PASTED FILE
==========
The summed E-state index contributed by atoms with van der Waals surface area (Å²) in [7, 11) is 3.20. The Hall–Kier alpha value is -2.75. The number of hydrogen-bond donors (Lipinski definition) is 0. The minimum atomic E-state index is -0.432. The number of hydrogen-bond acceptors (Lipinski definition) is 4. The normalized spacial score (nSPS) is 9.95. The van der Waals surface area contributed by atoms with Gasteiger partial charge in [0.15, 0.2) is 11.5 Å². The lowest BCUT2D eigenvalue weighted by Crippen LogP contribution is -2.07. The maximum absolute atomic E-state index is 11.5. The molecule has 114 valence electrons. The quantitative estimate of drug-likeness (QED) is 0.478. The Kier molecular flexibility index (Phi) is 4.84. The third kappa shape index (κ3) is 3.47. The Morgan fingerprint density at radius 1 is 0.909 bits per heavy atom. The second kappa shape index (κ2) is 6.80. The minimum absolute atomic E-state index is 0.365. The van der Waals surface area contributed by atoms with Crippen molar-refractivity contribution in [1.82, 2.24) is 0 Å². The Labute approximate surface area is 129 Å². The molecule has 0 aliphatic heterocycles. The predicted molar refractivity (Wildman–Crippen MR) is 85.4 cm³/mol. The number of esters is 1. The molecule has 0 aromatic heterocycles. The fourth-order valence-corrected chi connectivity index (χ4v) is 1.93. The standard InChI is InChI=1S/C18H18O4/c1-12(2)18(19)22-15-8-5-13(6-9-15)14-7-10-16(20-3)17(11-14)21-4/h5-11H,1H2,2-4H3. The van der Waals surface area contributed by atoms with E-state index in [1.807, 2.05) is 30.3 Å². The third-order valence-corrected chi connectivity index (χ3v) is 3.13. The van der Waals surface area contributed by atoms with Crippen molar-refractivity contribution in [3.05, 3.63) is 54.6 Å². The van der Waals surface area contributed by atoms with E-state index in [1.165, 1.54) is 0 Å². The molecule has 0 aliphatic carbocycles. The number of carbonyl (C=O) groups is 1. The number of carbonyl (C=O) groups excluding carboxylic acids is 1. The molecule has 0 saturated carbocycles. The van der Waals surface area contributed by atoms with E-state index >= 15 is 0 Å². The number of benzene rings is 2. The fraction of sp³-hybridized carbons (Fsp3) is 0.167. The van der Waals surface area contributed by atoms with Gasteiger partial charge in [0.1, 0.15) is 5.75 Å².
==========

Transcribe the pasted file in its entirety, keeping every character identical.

The summed E-state index contributed by atoms with van der Waals surface area (Å²) in [7, 11) is 3.20. The Hall–Kier alpha value is -2.75. The number of hydrogen-bond donors (Lipinski definition) is 0. The minimum atomic E-state index is -0.432. The number of hydrogen-bond acceptors (Lipinski definition) is 4. The normalized spacial score (nSPS) is 9.95. The van der Waals surface area contributed by atoms with Gasteiger partial charge in [0.15, 0.2) is 11.5 Å². The lowest BCUT2D eigenvalue weighted by Crippen LogP contribution is -2.07. The maximum absolute atomic E-state index is 11.5. The molecule has 114 valence electrons. The quantitative estimate of drug-likeness (QED) is 0.478. The Kier molecular flexibility index (Phi) is 4.84. The third kappa shape index (κ3) is 3.47. The Morgan fingerprint density at radius 1 is 0.909 bits per heavy atom. The second kappa shape index (κ2) is 6.80. The minimum absolute atomic E-state index is 0.365. The van der Waals surface area contributed by atoms with Crippen molar-refractivity contribution in [1.82, 2.24) is 0 Å². The Labute approximate surface area is 129 Å². The molecule has 0 aliphatic heterocycles. The predicted molar refractivity (Wildman–Crippen MR) is 85.4 cm³/mol. The number of esters is 1. The molecule has 0 aromatic heterocycles. The fourth-order valence-corrected chi connectivity index (χ4v) is 1.93. The standard InChI is InChI=1S/C18H18O4/c1-12(2)18(19)22-15-8-5-13(6-9-15)14-7-10-16(20-3)17(11-14)21-4/h5-11H,1H2,2-4H3. The van der Waals surface area contributed by atoms with E-state index in [1.807, 2.05) is 30.3 Å². The third-order valence-corrected chi connectivity index (χ3v) is 3.13. The van der Waals surface area contributed by atoms with Crippen molar-refractivity contribution in [3.05, 3.63) is 54.6 Å². The van der Waals surface area contributed by atoms with E-state index in [1.165, 1.54) is 0 Å². The molecule has 0 aliphatic carbocycles. The number of carbonyl (C=O) groups is 1. The number of carbonyl (C=O) groups excluding carboxylic acids is 1. The molecule has 0 saturated carbocycles. The van der Waals surface area contributed by atoms with E-state index >= 15 is 0 Å². The number of benzene rings is 2. The fraction of sp³-hybridized carbons (Fsp3) is 0.167. The van der Waals surface area contributed by atoms with Gasteiger partial charge in [0.1, 0.15) is 5.75 Å².